Last Thursday, freelance writer Rob Tannenbaum began looking at the publicly available filling of the Donald Trump Foundation. Tannenbaum typically writes about music and culture (he is the co-author of the oral history I Want My MTV: The Uncensored History of the Music Video), but he also is one of the directors of a small charitable foundation that was established by his grandfather. Almost immediately he was shocked by the improprieties and questionable actions he found listed in plain sight.
Writer David Fahrenthold of the Washington Post has already been doing significant work writing about the shady dealings of the Trump Foundation—including using its money to settle lawsuits and to buy painting of Trump to display in his hotels—but Tannenbaum couldn’t believe no other outlets were pursuing this story. Tannenbaum started posting his observations about the Trump Foundation on Twitter that Thursday, gaining traction on social media, and has continued to do. While other outlets have begun re-reporting what Fahrenthold has found, and the Trump campaign has responded with typical blowhard claims of bias, no other major organization appears to be following the potential leads.
We spoke to Tannenbaum about why what Trump does with his foundation is important, and what it says about him as a person and the next possible President of the United States.
How closely have you been following this election?
I am following it like most voters who’ve already made up their mind. I know who I’m voting for, and when I see a story that corroborates my belief in Hillary Clinton, I like it, and when I see one that says Donald Trump is loathsome, exploitative pig, then I do believe it—but I also look into it a little further. That is what brought me to look into the Trump Foundation.
Can you set the scene in how you started looking into this?
It really happened spontaneously. It was last Thursday, I had been working on some stuff and took a break. I think I saw something on Twitter mention the Trump Foundation and I wondered why we haven’t heard more about it. I have a little more knowledge about foundations than most reporters or most citizens do, because I’m on the board of my family’s small foundation. I know a little bit about the laws that guide what foundations can and can’t do. I also know that every foundation has to file a 990-PF to the IRS annually, and that those documents are public information.
I wasn’t thinking to myself, “I’m going to begin an investigation of the Trump Foundation.” It was really just, “I wonder what the Trump Foundation does.” I started looking at some of their 990s and as soon as I did, it was just full of red flags. When I saw stuff, I tweeted about it. My tweets usually get five likes and one retweet, and the stuff on the Trump Foundation started to get dozens and dozens of likes and retweets. There’s a guy, Howard Riefs, he Storify-ed it, he collected this chain of tweets so anyone who wanted to read it in sequence would have it readily available. The last time I looked, the Storify had 65 thousand hits.
Were you reading the stuff that David Fahrenthold had been writing for the Washington Post?
Yes, and as I progressed I became more and more aware of what he was doing. I would tweet about something, and someone would tweet at me and copy him, and then I would go and look at what he wrote. I knew that someone was doing this in a more formal way than I was doing it, but what really surprised me and disappointed me is that no one else [besides Fahrenthold] is doing this. I don’t know how many reporters there are on the campaign, I have to think that it totals in the hundreds. And of these hundreds, one guy is looking into the Trump Foundation while everyone else is reporting about Skittles and pneumonia? That’s pathetic and it’s bullshit.
What do you think is at the root of why only one person so far is really looking at the foundation?
People have been asking me this on Twitter and there’s no way for me to fit this into 140 characters. If I gave you all of my thoughts about this, we’d be on the phone for a couple of hours.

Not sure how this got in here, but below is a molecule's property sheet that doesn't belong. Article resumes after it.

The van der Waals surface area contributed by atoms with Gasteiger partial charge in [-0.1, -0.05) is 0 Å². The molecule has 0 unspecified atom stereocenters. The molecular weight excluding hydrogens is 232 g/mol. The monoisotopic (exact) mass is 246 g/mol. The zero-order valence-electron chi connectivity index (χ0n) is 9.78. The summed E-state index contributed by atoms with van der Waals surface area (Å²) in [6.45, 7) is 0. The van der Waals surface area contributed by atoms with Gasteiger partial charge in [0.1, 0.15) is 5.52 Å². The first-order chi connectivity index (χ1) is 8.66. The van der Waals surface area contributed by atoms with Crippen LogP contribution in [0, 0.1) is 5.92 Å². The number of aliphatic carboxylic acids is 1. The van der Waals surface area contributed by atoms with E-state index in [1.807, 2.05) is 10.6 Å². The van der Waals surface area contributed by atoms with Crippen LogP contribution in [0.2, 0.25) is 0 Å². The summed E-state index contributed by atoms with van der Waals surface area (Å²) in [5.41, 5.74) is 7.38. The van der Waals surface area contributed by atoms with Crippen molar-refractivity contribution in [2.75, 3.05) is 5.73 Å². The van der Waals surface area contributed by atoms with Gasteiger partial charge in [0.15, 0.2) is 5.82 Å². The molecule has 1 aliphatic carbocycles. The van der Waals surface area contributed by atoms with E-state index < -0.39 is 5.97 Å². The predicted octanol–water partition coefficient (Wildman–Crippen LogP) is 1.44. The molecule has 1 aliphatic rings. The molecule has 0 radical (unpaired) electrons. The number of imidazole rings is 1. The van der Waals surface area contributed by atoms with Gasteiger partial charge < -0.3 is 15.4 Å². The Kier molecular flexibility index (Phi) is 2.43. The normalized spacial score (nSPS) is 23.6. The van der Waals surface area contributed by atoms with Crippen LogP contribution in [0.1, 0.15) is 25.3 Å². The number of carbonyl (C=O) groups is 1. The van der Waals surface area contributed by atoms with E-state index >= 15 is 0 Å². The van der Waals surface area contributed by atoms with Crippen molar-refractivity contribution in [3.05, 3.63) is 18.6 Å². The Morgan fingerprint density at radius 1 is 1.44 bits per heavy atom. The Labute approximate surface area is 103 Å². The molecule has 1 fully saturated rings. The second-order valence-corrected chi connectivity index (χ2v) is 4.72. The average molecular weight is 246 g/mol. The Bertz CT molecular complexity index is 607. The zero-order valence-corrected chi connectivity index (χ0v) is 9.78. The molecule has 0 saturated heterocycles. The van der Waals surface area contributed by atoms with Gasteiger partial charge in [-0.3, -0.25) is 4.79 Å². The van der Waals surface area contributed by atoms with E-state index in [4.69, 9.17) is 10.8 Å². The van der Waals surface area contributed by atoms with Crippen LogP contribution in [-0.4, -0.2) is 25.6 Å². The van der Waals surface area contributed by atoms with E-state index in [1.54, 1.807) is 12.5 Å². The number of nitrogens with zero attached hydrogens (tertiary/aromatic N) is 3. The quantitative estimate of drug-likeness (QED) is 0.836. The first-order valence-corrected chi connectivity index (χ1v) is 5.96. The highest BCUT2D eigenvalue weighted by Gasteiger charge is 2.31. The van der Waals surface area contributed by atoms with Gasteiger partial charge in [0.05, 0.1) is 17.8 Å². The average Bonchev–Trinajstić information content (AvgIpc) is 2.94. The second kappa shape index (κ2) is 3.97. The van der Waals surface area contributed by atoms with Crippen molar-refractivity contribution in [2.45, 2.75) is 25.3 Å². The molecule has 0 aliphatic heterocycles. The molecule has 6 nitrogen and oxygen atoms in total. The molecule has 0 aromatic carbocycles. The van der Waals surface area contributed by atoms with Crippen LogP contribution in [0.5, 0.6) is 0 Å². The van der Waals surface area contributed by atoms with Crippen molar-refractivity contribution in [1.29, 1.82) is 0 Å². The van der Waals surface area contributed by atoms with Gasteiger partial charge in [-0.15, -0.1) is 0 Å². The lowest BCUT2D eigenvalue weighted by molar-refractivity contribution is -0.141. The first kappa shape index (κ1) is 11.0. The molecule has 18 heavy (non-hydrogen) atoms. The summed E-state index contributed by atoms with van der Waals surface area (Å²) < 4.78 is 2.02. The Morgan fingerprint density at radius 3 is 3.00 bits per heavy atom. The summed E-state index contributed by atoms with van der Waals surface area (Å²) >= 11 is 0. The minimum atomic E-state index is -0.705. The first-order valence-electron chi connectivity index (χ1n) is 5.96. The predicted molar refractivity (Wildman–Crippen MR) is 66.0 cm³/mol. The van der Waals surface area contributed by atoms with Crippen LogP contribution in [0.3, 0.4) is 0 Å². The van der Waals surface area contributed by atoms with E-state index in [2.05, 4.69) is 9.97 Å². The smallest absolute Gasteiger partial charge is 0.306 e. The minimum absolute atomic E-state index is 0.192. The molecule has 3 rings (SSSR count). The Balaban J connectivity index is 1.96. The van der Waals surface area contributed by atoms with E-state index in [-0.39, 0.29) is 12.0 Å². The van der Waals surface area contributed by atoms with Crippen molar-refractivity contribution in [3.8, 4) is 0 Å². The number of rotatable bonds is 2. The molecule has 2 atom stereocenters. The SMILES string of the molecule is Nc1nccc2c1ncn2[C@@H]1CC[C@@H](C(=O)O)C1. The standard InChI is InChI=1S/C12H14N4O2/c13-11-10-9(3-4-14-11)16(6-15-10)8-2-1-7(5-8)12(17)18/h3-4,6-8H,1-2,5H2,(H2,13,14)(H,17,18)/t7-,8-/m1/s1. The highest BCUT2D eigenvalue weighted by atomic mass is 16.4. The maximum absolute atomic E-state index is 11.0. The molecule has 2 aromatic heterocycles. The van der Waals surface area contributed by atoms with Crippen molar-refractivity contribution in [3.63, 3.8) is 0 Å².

Knowledge of foundations is an arcane knowledge. There aren’t a lot of reporters who know how foundations work and what they should look for, but honestly it doesn’t take all that much time to figure it out. I’m semi-smart, I’m not particularly smarter than the other reporters. The advantage I have is some experience. But this is easy enough that they could figure it out in a couple of phone calls. You call a tax lawyer, you call the IRS, you call the president of a foundation, and in a morning’s work, you understand what to look for in the 990-PFs.
Another big factor is a lack of resources. Every day we see a new report about a newspaper or a magazine that’s laying off its staff. And in particular what happens is the middle aged reporters get fired because they are making significant amounts of money, and those jobs are turned over to 25-year-olds. No offense to 25-year-olds, but they don’t the reporting experience that middle aged people have and they’re probably less likely to have the background that would lead them into this investigation. Also they don’t have time. Every reporter I know is stretched thin, having to post stories every day. One blessing that Fahrenthold has, he’s an old fashioned reporter given old fashioned responsibilities and time. He doesn’t post a story every day. There are a lot of reporters who have to post multiple stories a day, and if that’s what you’re doing, if you’re constantly feeding the news cycle, you don’t have time to do something that’s going to take a little longer.
Norm Orenstein recently said that he thought the reason more reporters weren’t doing what Fahrenthold is, is that [Fahrenthold] has placed his stake, he’s claimed the story, and no one else seems to want to be second to the story. But for fuck’s sake, newspapers are constantly second on everything, including much smaller, less important stories.
Then there’s the Clinton Foundation factor. Hillary Clinton has been in the public eye for decades as a politician or a politician’s spouse. She’s the most interrogated politician in history, and inevitably people are going to be looking into the Clinton Foundation, which they have been doing for years. On the other hand, Trump snuck up on everybody. When did reporters start taking Trump seriously? Six months ago? I think that to reporters and editors, there was a little bit of foundation fatigue.
What were some of the biggest red flags you noticed in looking through the forms?
The most relevant thing that I can add to Fahrenthold’s reporting is that this a constant pattern. Fahrenthold detailed the ways in which Trump used foundation money illegally to get himself out of trouble. What Trump has done over and over for the last six years is to use foundation money to buy influence and favors, which no honorable foundation director would ever do.